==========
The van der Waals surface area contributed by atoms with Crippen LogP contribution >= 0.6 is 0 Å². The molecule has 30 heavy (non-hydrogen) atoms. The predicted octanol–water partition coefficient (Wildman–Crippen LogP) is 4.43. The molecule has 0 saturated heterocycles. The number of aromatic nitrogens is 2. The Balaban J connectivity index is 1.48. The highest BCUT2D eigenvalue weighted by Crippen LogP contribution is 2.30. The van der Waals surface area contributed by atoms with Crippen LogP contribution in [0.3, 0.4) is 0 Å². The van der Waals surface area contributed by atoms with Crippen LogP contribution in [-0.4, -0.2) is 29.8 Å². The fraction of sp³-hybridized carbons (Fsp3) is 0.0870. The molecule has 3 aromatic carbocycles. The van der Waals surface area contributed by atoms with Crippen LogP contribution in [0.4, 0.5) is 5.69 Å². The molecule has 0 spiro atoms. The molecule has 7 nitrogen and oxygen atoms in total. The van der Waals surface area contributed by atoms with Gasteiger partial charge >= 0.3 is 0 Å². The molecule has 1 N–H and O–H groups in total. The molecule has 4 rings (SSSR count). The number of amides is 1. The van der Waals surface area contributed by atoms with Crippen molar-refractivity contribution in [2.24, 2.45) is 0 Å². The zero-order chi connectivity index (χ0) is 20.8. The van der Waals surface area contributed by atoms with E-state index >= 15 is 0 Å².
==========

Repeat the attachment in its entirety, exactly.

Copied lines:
The van der Waals surface area contributed by atoms with Crippen LogP contribution >= 0.6 is 0 Å². The molecule has 30 heavy (non-hydrogen) atoms. The predicted octanol–water partition coefficient (Wildman–Crippen LogP) is 4.43. The molecule has 0 saturated heterocycles. The number of aromatic nitrogens is 2. The Balaban J connectivity index is 1.48. The highest BCUT2D eigenvalue weighted by Crippen LogP contribution is 2.30. The van der Waals surface area contributed by atoms with Crippen LogP contribution in [0.3, 0.4) is 0 Å². The van der Waals surface area contributed by atoms with Crippen LogP contribution in [-0.4, -0.2) is 29.8 Å². The fraction of sp³-hybridized carbons (Fsp3) is 0.0870. The molecule has 3 aromatic carbocycles. The van der Waals surface area contributed by atoms with Crippen LogP contribution in [0.4, 0.5) is 5.69 Å². The molecule has 0 spiro atoms. The molecule has 7 nitrogen and oxygen atoms in total. The van der Waals surface area contributed by atoms with Gasteiger partial charge >= 0.3 is 0 Å². The molecule has 1 N–H and O–H groups in total. The molecule has 4 rings (SSSR count). The number of amides is 1. The van der Waals surface area contributed by atoms with Crippen molar-refractivity contribution in [2.24, 2.45) is 0 Å². The zero-order chi connectivity index (χ0) is 20.8. The van der Waals surface area contributed by atoms with E-state index >= 15 is 0 Å².